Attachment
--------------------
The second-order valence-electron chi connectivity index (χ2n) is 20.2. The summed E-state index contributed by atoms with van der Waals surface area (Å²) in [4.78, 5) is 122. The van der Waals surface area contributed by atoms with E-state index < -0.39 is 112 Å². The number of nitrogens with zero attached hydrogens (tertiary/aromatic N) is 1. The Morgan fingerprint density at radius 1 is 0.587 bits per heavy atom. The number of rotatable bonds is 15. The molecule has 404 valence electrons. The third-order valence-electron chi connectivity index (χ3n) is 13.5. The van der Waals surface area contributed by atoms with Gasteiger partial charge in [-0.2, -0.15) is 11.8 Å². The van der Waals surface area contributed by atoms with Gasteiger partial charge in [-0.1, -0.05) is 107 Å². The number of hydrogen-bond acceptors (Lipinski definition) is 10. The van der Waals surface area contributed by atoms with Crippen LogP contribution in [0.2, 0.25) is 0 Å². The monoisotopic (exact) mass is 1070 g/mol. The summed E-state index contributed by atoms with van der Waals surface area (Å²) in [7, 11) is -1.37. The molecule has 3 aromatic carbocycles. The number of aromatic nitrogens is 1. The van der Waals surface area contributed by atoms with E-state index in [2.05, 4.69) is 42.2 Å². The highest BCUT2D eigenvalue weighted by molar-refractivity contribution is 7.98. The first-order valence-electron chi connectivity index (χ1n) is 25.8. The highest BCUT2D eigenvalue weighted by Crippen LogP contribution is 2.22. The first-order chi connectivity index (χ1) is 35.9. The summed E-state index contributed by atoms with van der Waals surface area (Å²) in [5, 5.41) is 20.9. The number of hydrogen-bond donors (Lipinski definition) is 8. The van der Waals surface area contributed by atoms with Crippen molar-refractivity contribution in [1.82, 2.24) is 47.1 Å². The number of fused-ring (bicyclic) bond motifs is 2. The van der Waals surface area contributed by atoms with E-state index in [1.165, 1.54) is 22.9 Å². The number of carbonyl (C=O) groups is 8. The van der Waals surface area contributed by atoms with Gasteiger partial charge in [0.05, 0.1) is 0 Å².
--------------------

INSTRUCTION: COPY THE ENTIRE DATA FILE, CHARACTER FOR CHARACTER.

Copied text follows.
The second-order valence-electron chi connectivity index (χ2n) is 20.2. The summed E-state index contributed by atoms with van der Waals surface area (Å²) in [4.78, 5) is 122. The van der Waals surface area contributed by atoms with E-state index < -0.39 is 112 Å². The number of nitrogens with zero attached hydrogens (tertiary/aromatic N) is 1. The Morgan fingerprint density at radius 1 is 0.587 bits per heavy atom. The number of rotatable bonds is 15. The molecule has 404 valence electrons. The third-order valence-electron chi connectivity index (χ3n) is 13.5. The van der Waals surface area contributed by atoms with Gasteiger partial charge in [-0.2, -0.15) is 11.8 Å². The van der Waals surface area contributed by atoms with Gasteiger partial charge in [-0.1, -0.05) is 107 Å². The number of hydrogen-bond acceptors (Lipinski definition) is 10. The van der Waals surface area contributed by atoms with Crippen LogP contribution in [0.2, 0.25) is 0 Å². The monoisotopic (exact) mass is 1070 g/mol. The summed E-state index contributed by atoms with van der Waals surface area (Å²) in [7, 11) is -1.37. The molecule has 3 aromatic carbocycles. The number of aromatic nitrogens is 1. The van der Waals surface area contributed by atoms with E-state index in [2.05, 4.69) is 42.2 Å². The highest BCUT2D eigenvalue weighted by molar-refractivity contribution is 7.98. The first-order valence-electron chi connectivity index (χ1n) is 25.8. The highest BCUT2D eigenvalue weighted by Crippen LogP contribution is 2.22. The first-order chi connectivity index (χ1) is 35.9. The summed E-state index contributed by atoms with van der Waals surface area (Å²) in [5, 5.41) is 20.9. The number of hydrogen-bond donors (Lipinski definition) is 8. The van der Waals surface area contributed by atoms with Crippen molar-refractivity contribution in [1.82, 2.24) is 47.1 Å². The number of fused-ring (bicyclic) bond motifs is 2. The van der Waals surface area contributed by atoms with E-state index in [1.165, 1.54) is 22.9 Å². The number of carbonyl (C=O) groups is 8. The van der Waals surface area contributed by atoms with Gasteiger partial charge in [0.05, 0.1) is 0 Å².